The second challenge is stability. Although all new CRTs use digital convergence, the primary operating electronics are still electromagnetic. Thus, they drift as a function of time, temperature and magnetic fields. Boardrooms are part of large buildings that require heavy HVAC, power distribution and other electromagnetic devices. If any major HVAC component, electrical distribution box or transformer is within 100 feet of a CRT projector, it will affect the projector’s stability. Projectors installed close to elevator shafts will also be affected as the magnetic fields vary with the elevator operation. Because of these factors, CRT projectors require routine maintenance to keep them operating at peak levels.
The final objection of CRT projectors is projector placement. All CRTs use lenses that require a throw distance of 1.5 times the screen width. This typically results in the projector being mounted in the middle of the room, so the room ends up being designed around the projector and screen. In addition, CRT projectors must be professionally installed and are not very portable. This technology can only be used for fixed installations.
LCD. Liquid crystal display has become increasingly popular since the late-1980s and has launched the revolution of the “lunch box” projector. These projectors use a small lamp (UHP), similar to a slide projector, and three LCD panels, one for each color (red, green and blue). The resolution of the panel determines the maximum resolution of the display (800 by 600 up to 1,280 by 1,024). They are internally converged, and output is a single light path that is projected onto a screen. LCD is a transmissive technology with light passing through the LCD panel. Each pixel of the panel is adjusted by an analog voltage to determine how much light is allowed to pass through. Video may be displayed on an LCD projector by sampling the video signal and mapping the signal to the resolution of the LCD panel. Because an LCD projector converges the image internally, only a single lens is required. For setup, you merely position the projector relative to the screen, focus the lens and adjust color, brightness and contrast.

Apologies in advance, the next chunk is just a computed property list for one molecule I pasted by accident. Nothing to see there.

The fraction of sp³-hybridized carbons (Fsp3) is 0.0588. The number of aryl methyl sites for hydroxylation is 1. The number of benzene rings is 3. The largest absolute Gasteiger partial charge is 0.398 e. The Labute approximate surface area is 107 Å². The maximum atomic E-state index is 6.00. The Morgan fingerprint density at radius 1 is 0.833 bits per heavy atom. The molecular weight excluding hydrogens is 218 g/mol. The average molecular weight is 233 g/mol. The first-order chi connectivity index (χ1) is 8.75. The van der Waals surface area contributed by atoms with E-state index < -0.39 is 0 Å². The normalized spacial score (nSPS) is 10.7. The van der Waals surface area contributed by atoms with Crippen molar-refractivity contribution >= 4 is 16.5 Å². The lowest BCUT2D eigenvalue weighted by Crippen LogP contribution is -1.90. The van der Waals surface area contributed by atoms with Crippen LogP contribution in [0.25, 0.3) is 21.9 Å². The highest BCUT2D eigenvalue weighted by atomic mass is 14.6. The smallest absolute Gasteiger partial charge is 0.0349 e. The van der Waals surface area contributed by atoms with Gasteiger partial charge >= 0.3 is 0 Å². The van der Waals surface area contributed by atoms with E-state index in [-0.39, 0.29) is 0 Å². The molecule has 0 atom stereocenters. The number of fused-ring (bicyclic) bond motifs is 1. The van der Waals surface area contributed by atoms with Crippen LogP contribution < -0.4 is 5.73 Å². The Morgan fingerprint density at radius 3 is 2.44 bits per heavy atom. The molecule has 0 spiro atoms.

Some more expensive LCD projectors allow you to use lenses of different throw distances, providing several options for placement of the projector with a given screen size. The advantages of LCD are portability (small and lightweight), ease of setup and relatively low cost. The disadvantages are light output, pixelization and lack of keystone correction. Since transmissive LCDs are sensitive to heat, the only way to produce greater light is to provide a much brighter bulb and a bigger panel. Once you go to a bigger panel, you lose the portability and cost advantages. A typical LCD projector uses a 150- to 200-watt UHP bulb and produces about 1,000 ANSI lumens of light. There are bright LCD projectors, but they are much bigger and much more expensive. LCD panels are made up of a distinct number of pixels, which have their own non-transmissive border allowing 60% to 70% “fill factor.” The result is a screen-door or honeycomb effect on the image. This can be unpleasant for those close to the screen. The transmissive nature of LCD technology also prevents it from generating good black levels.
Finally, since the images are generated on a matrix panel, you do not have the keystone correction you have with a CRT projector. The LCD projector needs to be mounted in a fixed location relative to the center of the screen. Deviation from this will result in trapezoidal images with poor center-to-edge focus. Once again, a limited number of larger and more expensive LCD projectors have “lens shift,” which allows for shifting the image as much as 20% in any direction without deteriorating the image quality. Even with its challenges, the compact size, low cost and ease of use have made the LCD projector the most popular projector on the market for portable computer or video presentations.
DILA. DILA projectors, developed by JVC, use reflective LCD technology to produce brighter images than typical LCD without as much pixelization. DILA actually produces the LCD matrix on a chip and modulates each LCD pixel to determine how much light is reflected in each of the primary colors. Like the LCD, these projectors create a fully converged image internally and project this image via a variable throw distance lens. The lenses may be zoomed for short or long throw distances (from 1.5 to 3 times the screen width) and may provide some lens shift for off-axis mounting of the projector.